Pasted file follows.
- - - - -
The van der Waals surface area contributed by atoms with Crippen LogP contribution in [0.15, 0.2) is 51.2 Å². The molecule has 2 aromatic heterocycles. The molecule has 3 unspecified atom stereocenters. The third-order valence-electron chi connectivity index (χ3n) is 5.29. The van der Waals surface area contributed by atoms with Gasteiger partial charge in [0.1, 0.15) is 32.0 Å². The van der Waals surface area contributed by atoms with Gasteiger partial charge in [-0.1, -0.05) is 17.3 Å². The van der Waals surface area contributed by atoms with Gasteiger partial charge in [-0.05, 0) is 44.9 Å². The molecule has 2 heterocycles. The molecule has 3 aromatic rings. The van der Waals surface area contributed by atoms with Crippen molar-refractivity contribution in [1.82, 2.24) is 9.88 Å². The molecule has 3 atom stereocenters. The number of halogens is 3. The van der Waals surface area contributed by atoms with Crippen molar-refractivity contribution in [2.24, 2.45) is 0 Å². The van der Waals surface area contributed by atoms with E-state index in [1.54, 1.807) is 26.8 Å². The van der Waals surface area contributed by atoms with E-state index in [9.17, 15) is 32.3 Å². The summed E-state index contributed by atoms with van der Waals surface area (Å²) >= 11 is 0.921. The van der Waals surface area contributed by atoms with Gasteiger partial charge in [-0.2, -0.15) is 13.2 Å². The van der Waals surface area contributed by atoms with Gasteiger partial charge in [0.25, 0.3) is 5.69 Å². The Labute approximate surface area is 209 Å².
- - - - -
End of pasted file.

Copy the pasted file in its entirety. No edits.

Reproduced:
The van der Waals surface area contributed by atoms with Crippen LogP contribution in [0.15, 0.2) is 51.2 Å². The molecule has 2 aromatic heterocycles. The molecule has 3 unspecified atom stereocenters. The third-order valence-electron chi connectivity index (χ3n) is 5.29. The van der Waals surface area contributed by atoms with Gasteiger partial charge in [0.1, 0.15) is 32.0 Å². The van der Waals surface area contributed by atoms with Gasteiger partial charge in [-0.1, -0.05) is 17.3 Å². The van der Waals surface area contributed by atoms with Gasteiger partial charge in [-0.05, 0) is 44.9 Å². The molecule has 2 heterocycles. The molecule has 3 aromatic rings. The van der Waals surface area contributed by atoms with Crippen molar-refractivity contribution in [1.82, 2.24) is 9.88 Å². The molecule has 3 atom stereocenters. The number of halogens is 3. The van der Waals surface area contributed by atoms with Crippen molar-refractivity contribution in [2.24, 2.45) is 0 Å². The van der Waals surface area contributed by atoms with E-state index in [1.54, 1.807) is 26.8 Å². The van der Waals surface area contributed by atoms with E-state index in [9.17, 15) is 32.3 Å². The summed E-state index contributed by atoms with van der Waals surface area (Å²) >= 11 is 0.921. The van der Waals surface area contributed by atoms with Gasteiger partial charge in [-0.2, -0.15) is 13.2 Å². The van der Waals surface area contributed by atoms with Gasteiger partial charge in [0.25, 0.3) is 5.69 Å². The Labute approximate surface area is 209 Å².